S&L; operator aided by Gramm after absorbing costs on senator's Md. home Texan built house, forgave $54,000


Sen. Phil Gramm, the Texas Republican who is a leadin member of the Senate Banking Committee, helped guide a troubled Dallas savings and loan operator in dealings with federal regulators one year after the executive had picked up nearly half of $117,000 worth of building expenses on the senator's waterfront vacation home in Maryland.

Back in 1987, Jerry D. Stiles, then a prominent homebuilder and developer in the Dallas area, took on a construction project for Mr. Gramm and his wife. The Gramms had bought more than 35 acres on a remote part of Maryland's Eastern Shore and needed a contractor to finish construction on the shell of a two-story house.

Mr. Stiles also owned three Texas savings and loans, which later failed. Regulators say the failures will cost taxpayers more than $200 million.

Mr. Stiles assembled a crew of workers in Texas, led by a skilled craftsman, and flew them to Maryland. There, lodged in hotels, they worked for a few months to finish the Gramms' 2,815-square-foot house along the Honga River in southwestern Dorchester County.

In constructing the interior of the house, Mr. Stiles advanced the $117,000 -- interest free -- for labor, materials and travel expenses that the job was said to have finally cost. But he never billed the senator until three months after the work was finished, and then he asked for only $63,000 -- the maximum Mr. Gramm had told Mr. Stiles he was willing to pay.

"I do not believe for a minute that the work on my house was worth more than I paid for it," Mr. Gramm said in an interview earlier this month.

Mr. Stiles' arrangement with the senator was unusual in the construction business. There was no written estimate or contract.

At least two federal agencies, including the Federal Bureau of Investigation, examined the relationship between the senator and Mr. Stiles in 1989 and 1990, according to documents and interviews. But the government decided not to investigate further, partly because the Senate Ethics Committee subsequently decided in January 1990 that the senator had not unethically accepted something from Mr. Stiles and did not owe him any money. The inquiry, which was requested by Mr. Gramm, did not include interviews with important witnesses.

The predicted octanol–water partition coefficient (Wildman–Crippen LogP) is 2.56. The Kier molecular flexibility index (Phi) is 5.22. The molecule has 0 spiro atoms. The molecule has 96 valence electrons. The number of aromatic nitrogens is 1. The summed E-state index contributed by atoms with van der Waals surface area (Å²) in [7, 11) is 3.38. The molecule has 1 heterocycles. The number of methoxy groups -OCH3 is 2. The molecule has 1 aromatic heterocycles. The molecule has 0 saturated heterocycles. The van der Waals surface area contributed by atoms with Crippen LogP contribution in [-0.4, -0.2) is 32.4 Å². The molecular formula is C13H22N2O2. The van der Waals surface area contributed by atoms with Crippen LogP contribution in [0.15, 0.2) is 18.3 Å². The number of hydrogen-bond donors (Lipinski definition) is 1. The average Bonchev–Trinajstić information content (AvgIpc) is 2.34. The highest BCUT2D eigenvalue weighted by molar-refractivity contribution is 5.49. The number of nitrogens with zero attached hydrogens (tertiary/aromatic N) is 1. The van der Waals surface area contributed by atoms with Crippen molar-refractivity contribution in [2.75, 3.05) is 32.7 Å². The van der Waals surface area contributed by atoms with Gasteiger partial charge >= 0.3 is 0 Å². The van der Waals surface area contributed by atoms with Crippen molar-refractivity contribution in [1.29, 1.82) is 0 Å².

Both he and Mr. Stiles have described the extra expenses to Senate investigators as a cost overrun that Mr. Stiles willingly assumed. At one point, after learning that the FBI was looking into the financing of the house, Mr. Gramm sent a check to Mr. Stiles to cover the difference plus interest. But after the Ethics Committee ruled, Mr. Gramm kept the money.

But an examination of Mr. Gramm's dealings with Mr. Stiles, who is now accused by federal regulators of helping to cause the failure of the three savings and loans, raises questions about Mr. Gramm's ties to members of an industry he helps oversee as a member of the Banking Committee.

Mr. Gramm acknowledged that it was unusual to hire a Texas builder and savings and loan operator -- more accustomed to putting up entire subdivisions -- to help finish a vacation house in rural Maryland. But he said he wanted to stimulate the sluggish Texas economy by providing jobs for Texas workers. And he said Eastern Shore contractors and laborers had reputations for being unreliable. Three or four Texas workers eventually worked on the job.

"I came up with the idea of getting a couple guys from Texas who were out of work," the senator recalled. "Sort of the 'hungry builder approach,' as I think I said to Jerry Stiles."

Mr. Gramm said he had not counted on air fares and hotel bills adding significantly to the cost because he expected that Texas workers, hard pressed to find jobs in a recession, would pay their own way.

The examination also illustrates how the Senate Ethics Committee can help quiet possible scandal. In this case, documents show that the committee's findings discouraged further investigation by both the FBI and the Federal Deposit Insurance Corp. The FDIC was trying to determine whether Mr. Stiles had paid for the work on Mr. Gramm's three-bedroom house with his own money or from federally insured deposits from any of his savings and loans.

In reaching its conclusion, the Ethics Committee relied on affidavits from the senator and Mr. Stiles.

In addition, the committee's ruling described Mr. Stiles as a "prominent Dallas homebuilder," making no mention of his involvement with the three savings and loans, which, regulators say, were used to enrich the Stiles family, according to court filings in Dallas.

Mr. Gramm picked Mr. Stiles as his general contractor at a time when Texas savings and loan executives were pleading for relief in Washington. Their institutions were rolling up huge losses, and Texas real estate values were plummeting.

Mr. Stiles has not returned calls left at his lawyer's office. He has no listed office or home numbers.

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